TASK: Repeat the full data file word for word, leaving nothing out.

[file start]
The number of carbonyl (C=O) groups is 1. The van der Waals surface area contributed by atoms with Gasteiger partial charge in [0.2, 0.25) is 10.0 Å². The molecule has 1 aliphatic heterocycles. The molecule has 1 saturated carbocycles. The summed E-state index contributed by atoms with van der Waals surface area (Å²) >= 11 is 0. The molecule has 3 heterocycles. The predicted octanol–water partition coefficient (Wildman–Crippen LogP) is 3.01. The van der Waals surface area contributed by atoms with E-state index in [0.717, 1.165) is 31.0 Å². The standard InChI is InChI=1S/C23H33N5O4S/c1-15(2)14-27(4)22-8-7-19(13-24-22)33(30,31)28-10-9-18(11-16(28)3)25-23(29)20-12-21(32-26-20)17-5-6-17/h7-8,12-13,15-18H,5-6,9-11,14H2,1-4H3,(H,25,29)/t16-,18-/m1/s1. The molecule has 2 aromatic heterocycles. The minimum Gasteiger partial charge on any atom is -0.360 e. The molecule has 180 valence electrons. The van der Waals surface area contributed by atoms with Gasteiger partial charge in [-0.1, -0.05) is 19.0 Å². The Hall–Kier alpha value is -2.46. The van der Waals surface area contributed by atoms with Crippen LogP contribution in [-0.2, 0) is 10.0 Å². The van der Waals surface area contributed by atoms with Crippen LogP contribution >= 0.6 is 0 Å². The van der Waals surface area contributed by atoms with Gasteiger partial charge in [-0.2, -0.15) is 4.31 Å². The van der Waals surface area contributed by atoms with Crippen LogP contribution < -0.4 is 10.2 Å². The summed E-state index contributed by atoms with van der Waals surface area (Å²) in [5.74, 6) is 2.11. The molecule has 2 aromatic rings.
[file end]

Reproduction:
The number of carbonyl (C=O) groups is 1. The van der Waals surface area contributed by atoms with Gasteiger partial charge in [0.2, 0.25) is 10.0 Å². The molecule has 1 aliphatic heterocycles. The molecule has 1 saturated carbocycles. The summed E-state index contributed by atoms with van der Waals surface area (Å²) >= 11 is 0. The molecule has 3 heterocycles. The predicted octanol–water partition coefficient (Wildman–Crippen LogP) is 3.01. The van der Waals surface area contributed by atoms with E-state index in [0.717, 1.165) is 31.0 Å². The standard InChI is InChI=1S/C23H33N5O4S/c1-15(2)14-27(4)22-8-7-19(13-24-22)33(30,31)28-10-9-18(11-16(28)3)25-23(29)20-12-21(32-26-20)17-5-6-17/h7-8,12-13,15-18H,5-6,9-11,14H2,1-4H3,(H,25,29)/t16-,18-/m1/s1. The molecule has 2 aromatic heterocycles. The minimum Gasteiger partial charge on any atom is -0.360 e. The molecule has 180 valence electrons. The van der Waals surface area contributed by atoms with Gasteiger partial charge in [-0.1, -0.05) is 19.0 Å². The Hall–Kier alpha value is -2.46. The van der Waals surface area contributed by atoms with Crippen LogP contribution in [-0.2, 0) is 10.0 Å². The van der Waals surface area contributed by atoms with Crippen LogP contribution >= 0.6 is 0 Å². The van der Waals surface area contributed by atoms with Gasteiger partial charge in [-0.2, -0.15) is 4.31 Å². The van der Waals surface area contributed by atoms with Crippen LogP contribution < -0.4 is 10.2 Å². The summed E-state index contributed by atoms with van der Waals surface area (Å²) in [5.74, 6) is 2.11. The molecule has 2 aromatic rings.